Living off of Vancouver's Public Transit
If you are like me, you are probably too broke to own your own vehicle, and probably had no other viable option but to rely on the good old bus to get to places. Growing up in Richmond, throughout my years as a teenager, I have had to make use of the public transit system to go and hang out with friends, go to my extracurricular activities, etc. and over the years I began to learn more and more about navigating the system. Today, I am still unfortunately too broke to afford my own car, and while I do have a driver’s license, I don’t always have access to a car. Therefore, I am forced to live off public transit yet again. It takes me between 90 minutes to 2 hours to commute from Richmond to SFU, and right now I have to do this 4 days a week. However, at this point, I have learned how to navigate the system effectively, and safely. Of course, it would certainly be nice to get a car ride home sometimes when it is late at night, but sometimes transit is the only option on the table (unless you're going to end up grabbing an uber or taxi).
Taking public transit, and navigating through it, can sometimes be tedious, confusing, frustrating, and just simply a pain in the rear end, especially if you are new to the city. Why? Well, most of the time it does take longer to get to where you need to go, compared to driving. In addition, during rush hour, you are likely to end up cramming together with other passengers on board who are also trying to get to where they need to be. To top it off there are always those frustrating moments, like when a bus leaves right under your nose and you have to wait for 5, 10, 15 minutes or so for the next one.
On the other hand, it is way cheaper to take the bus than to pay for things such as gas (which I don’t have to mention is at an all-time high right now), ICBC’s auto insurance rates, car maintenance, and damage claims if you end up hitting someone on the road. Plus, getting through Vancouver’s traffic jams is a massive hassle, and good luck trying to find parking in areas like the Downtown Core. Using Metro Vancouver’s SkyTrain system, for example, it can actually be faster to get to places as you don’t have to worry about getting stuck in traffic. Even though taking public transit might take a bit longer overall, the vast network will get you to countless different places. On top of that, it can also help reduce your carbon footprint, thereby helping protect our environment.
I do sometimes encourage others to take the bus if it is feasible for them to do so. However, understandably, sometimes they would prefer to stick to other methods of transportation, such as driving, for many of the reasons I mentioned earlier; it can be slow, it can be confusing to navigate. Not only that, one significant concern that many people raise from taking public transit is regarding safety and security. Personally, I would consider public transit to be a much safer method of transportation compared to driving. However, I think whether or not public transit is considered to be safe depends entirely on who you ask. I would sometimes hear about friends of mine reporting suspicious encounters with random individuals to the point where it would be warranted to contact the Police. Assaults against passengers and operators, passengers being groped by random individuals, property crime, and people using illicit drugs on the bus, these things are unfortunately not new on public transit, especially in certain areas like Vancouver’s Downtown Eastside, for example. I myself have almost had to contact law enforcement on a couple of occasions. Because of this, whenever some of my friends are trying to get home via transit during nighttime, for example, I would sometimes accompany them to ensure that they get home without incident.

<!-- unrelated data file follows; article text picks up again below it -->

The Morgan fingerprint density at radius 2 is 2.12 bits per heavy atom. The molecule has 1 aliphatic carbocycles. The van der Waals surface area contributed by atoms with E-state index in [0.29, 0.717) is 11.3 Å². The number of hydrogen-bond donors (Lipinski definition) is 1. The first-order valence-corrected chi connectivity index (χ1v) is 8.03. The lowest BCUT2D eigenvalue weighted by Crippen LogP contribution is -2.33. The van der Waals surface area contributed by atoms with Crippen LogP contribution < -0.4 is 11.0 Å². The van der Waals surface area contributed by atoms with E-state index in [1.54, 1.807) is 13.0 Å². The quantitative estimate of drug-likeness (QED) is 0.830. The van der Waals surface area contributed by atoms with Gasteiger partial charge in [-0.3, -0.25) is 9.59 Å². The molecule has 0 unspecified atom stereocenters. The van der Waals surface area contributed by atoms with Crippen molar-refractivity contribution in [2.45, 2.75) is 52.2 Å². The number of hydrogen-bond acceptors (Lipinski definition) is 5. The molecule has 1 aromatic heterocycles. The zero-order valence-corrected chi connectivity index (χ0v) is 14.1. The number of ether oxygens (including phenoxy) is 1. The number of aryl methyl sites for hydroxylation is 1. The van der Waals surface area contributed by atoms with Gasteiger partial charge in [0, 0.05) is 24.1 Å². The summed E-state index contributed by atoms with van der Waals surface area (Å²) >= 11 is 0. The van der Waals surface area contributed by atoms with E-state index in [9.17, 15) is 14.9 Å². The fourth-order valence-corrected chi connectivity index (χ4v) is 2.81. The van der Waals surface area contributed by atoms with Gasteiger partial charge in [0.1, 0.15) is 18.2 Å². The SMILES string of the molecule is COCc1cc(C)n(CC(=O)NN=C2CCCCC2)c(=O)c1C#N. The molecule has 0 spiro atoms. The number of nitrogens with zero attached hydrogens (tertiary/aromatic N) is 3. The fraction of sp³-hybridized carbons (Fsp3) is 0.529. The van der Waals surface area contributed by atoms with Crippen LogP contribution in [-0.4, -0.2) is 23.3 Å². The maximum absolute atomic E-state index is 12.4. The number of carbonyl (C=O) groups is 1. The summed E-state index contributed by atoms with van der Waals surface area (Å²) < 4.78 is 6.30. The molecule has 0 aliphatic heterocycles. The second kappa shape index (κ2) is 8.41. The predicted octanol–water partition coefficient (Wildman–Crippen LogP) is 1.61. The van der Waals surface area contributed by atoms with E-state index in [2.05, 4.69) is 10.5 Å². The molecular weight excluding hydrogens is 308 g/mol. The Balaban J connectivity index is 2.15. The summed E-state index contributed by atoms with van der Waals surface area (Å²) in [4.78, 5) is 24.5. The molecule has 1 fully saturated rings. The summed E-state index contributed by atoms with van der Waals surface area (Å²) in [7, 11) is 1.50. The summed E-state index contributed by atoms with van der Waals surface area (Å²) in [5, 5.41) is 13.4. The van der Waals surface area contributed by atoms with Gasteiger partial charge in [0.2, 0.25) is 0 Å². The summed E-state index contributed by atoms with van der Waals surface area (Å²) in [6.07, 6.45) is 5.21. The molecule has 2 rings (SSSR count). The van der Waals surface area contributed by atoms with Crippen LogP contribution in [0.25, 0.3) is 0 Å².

If you are new to Metro Vancouver, or have lived here but do not use public transit regularly, allow me to provide some travel tips that I have learned through personal experience…
1. Digital maps are your friends.
Google Maps, Apple Maps, or any kind of digital map that you could get on your phone, will probably save your life if you ever end up getting lost. On top of that, if you have cellular data, or are connected to nearby wifi, you can track in real-time when your next bus will show up.
2. If possible, go with a friend.
Better to get lost with a friend than alone. In addition, it might give you a better sense of safety & security when you’re with someone that you know.
3. Plan ahead of time
If you plan on traveling long distances, and/or at a certain time of day, it would be a good idea to plan your trip ahead of time that way you know how long it will approximately take, and which route would be more optimal to take.
4. Get a compass card
Using a compass card to get around would save you money compared to paying with cash or with a credit card.
5. Get familiar with some of the safety measures in place.
Safety is of the utmost importance. If there is a threat to your, or someone else’s, safety or security, there are a number of options you can take in order to call for assistance. If you want to report something, such as suspicious behaviour, but want to be discreet about it, you can send a TEXT to 87-77-77, and you will get in touch with the Metro Vancouver Transit Police, and they will be able to send help to wherever you are.
In summary, it is not always easy to live off of public transit. However, Vancouver has one of the most advanced public transit systems on the planet, so at the end of the day, I am grateful that I am able to get around conveniently and efficiently for less money. Do I still prefer to drive though? Sometimes…
Transit Police: https://transitpolice.ca/advice-info/
- TEXT: 87-77-77
- NON-EMERGENCY: (604) 515-8300
- EMERGENCY: 911